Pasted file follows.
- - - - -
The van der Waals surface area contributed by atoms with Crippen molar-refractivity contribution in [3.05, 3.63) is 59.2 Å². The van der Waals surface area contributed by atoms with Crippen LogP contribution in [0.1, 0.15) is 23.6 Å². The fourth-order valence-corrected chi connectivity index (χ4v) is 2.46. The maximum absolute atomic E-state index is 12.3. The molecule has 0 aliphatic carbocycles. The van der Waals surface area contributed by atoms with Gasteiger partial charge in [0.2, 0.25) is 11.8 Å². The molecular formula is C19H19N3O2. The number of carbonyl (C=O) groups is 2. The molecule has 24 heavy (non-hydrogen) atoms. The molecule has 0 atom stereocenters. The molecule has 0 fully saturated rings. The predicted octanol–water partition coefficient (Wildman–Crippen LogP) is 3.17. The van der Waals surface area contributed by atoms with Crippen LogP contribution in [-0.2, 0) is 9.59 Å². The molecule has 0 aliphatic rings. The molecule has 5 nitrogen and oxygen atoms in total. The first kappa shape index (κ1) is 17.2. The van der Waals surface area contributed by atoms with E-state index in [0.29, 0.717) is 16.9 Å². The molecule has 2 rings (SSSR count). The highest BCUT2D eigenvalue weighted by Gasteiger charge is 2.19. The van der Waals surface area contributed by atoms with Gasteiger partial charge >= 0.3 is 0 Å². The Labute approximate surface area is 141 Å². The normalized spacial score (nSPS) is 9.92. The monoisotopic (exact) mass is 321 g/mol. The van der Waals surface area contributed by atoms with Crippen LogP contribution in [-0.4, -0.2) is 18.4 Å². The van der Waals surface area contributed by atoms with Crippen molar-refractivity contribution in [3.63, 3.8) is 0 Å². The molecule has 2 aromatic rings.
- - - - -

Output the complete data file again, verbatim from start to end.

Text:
The van der Waals surface area contributed by atoms with Crippen molar-refractivity contribution in [3.05, 3.63) is 59.2 Å². The van der Waals surface area contributed by atoms with Crippen LogP contribution in [0.1, 0.15) is 23.6 Å². The fourth-order valence-corrected chi connectivity index (χ4v) is 2.46. The maximum absolute atomic E-state index is 12.3. The molecule has 0 aliphatic carbocycles. The van der Waals surface area contributed by atoms with Gasteiger partial charge in [0.2, 0.25) is 11.8 Å². The molecular formula is C19H19N3O2. The number of carbonyl (C=O) groups is 2. The molecule has 24 heavy (non-hydrogen) atoms. The molecule has 0 atom stereocenters. The molecule has 0 fully saturated rings. The predicted octanol–water partition coefficient (Wildman–Crippen LogP) is 3.17. The van der Waals surface area contributed by atoms with Crippen LogP contribution in [-0.2, 0) is 9.59 Å². The molecule has 0 aliphatic rings. The molecule has 5 nitrogen and oxygen atoms in total. The first kappa shape index (κ1) is 17.2. The van der Waals surface area contributed by atoms with E-state index in [0.29, 0.717) is 16.9 Å². The molecule has 2 rings (SSSR count). The highest BCUT2D eigenvalue weighted by Gasteiger charge is 2.19. The van der Waals surface area contributed by atoms with Gasteiger partial charge >= 0.3 is 0 Å². The Labute approximate surface area is 141 Å². The normalized spacial score (nSPS) is 9.92. The monoisotopic (exact) mass is 321 g/mol. The van der Waals surface area contributed by atoms with Crippen LogP contribution in [-0.4, -0.2) is 18.4 Å². The van der Waals surface area contributed by atoms with Crippen molar-refractivity contribution in [3.63, 3.8) is 0 Å². The molecule has 2 aromatic rings.